Ethiopian government forces and their allies have captured the city of Shire and two more towns in the Tigray region in an offensive that aims to take control of airports and federal infrastructure.
The attack has been met with international calls for an immediate ceasefire and for neighboring Eritrea to withdraw troops from the region. The fighting has also dashed hopes for African Union-led peace talks.
In a statement, the Ethiopian government said its forces have taken control of Alamata, Korem and Shire city in the Tigray region and will coordinate with aid groups to get aid into those areas.
The rebel Tigray People’s Liberation Front acknowledged losing ground to the government troops but said it will defend itself against the enemies.
“Shire is the second-largest city in Tigray and strategic as it's at a crossroads, potentially making it easier to advance towards Axum and Adwa” said William Davison, the International Crisis Group’s senior analyst for Ethiopia. “It also has a major road south leading from it. So it's a strategic and psychological boost (for the Eritrean and Ethiopian federal forces). But of course, we are yet to see how quickly this advance will continue. It's possible there will be a rapid move towards Makelle or there could be resistance along the way that prevents that.”
On Monday, the Ethiopian government said it was seeking to take control of critical infrastructure in the region, including airports and communications facilities.
The war in Tigray is nearing the two-year mark, with no sign of peace in sight. In August, the conflict resumed after five months of truce.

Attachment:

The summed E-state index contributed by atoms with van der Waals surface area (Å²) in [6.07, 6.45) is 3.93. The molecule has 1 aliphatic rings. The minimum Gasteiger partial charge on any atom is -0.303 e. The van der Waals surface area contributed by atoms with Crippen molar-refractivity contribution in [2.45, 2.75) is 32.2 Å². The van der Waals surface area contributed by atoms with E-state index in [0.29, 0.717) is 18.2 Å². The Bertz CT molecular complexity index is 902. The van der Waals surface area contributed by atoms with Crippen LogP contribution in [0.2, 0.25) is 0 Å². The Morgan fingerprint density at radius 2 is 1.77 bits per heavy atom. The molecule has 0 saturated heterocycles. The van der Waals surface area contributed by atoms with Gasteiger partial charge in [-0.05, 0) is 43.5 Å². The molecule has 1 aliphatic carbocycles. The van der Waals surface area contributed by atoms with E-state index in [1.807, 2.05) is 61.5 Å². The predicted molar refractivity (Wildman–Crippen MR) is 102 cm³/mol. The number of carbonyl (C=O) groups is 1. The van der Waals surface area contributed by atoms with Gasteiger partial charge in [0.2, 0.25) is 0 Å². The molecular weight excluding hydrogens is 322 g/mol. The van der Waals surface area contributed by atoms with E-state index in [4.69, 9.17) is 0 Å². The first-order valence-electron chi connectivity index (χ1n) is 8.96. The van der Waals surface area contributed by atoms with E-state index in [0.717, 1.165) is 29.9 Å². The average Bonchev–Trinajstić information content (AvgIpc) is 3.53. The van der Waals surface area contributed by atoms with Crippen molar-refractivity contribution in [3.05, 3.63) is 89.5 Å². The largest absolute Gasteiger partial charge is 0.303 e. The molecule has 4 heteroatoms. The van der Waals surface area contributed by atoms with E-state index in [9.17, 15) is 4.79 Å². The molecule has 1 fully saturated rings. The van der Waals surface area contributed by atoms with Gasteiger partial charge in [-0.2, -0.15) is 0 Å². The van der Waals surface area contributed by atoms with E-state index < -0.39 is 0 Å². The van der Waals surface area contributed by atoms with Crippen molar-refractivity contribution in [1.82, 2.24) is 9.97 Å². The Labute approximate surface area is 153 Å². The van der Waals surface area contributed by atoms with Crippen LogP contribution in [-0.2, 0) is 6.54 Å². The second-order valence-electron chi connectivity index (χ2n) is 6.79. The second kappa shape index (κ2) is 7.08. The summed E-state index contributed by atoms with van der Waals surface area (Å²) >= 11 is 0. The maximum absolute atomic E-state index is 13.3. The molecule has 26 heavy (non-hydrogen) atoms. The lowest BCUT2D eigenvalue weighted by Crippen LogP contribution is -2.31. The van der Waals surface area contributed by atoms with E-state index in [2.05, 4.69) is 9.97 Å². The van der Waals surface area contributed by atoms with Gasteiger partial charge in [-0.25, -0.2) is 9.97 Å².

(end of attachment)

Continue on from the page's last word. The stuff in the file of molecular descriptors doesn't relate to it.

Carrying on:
Davison said planned peace talks between the TPLF and the government may be for naught if the government asserts authority in Tigray.
“It’s not clear who they will be negotiating with if they succeed. So, it looks more like 2020 rather than 2022, meaning that in 2022, there’s been a focus on a negotiated settlement before the resumption of the conflict. But if they are trying to take control of Tigray it's not clear who they will be negotiating with at the end of it.”
This month's planned peace talks in South Africa and other peace processes failed to launch, as the sides continue to disagree on the venue and mediators of the reconciliation efforts.
The head of the Horn Institute for Strategic Studies, Hassan Khannenje, said all means possible need to be used to bring the factions to the negotiating table.
“It’s important that the parties also present mediators who are at least going to appear neutral or impartial to both parties" said Khannenie. "Part of the challenge in recent months has been the perception some mediators may not exactly be neutral. It’s going to be important that the framework of the mediation also involves a degree of carrots and sticks to ensure that spoilers are not going to have their way because, without the ability to enforce the agreement, of course, it’s going to be violated.”
Khannenje adds that without some incentives for the parties just to come to the table, both sides may be reluctant to negotiate at all.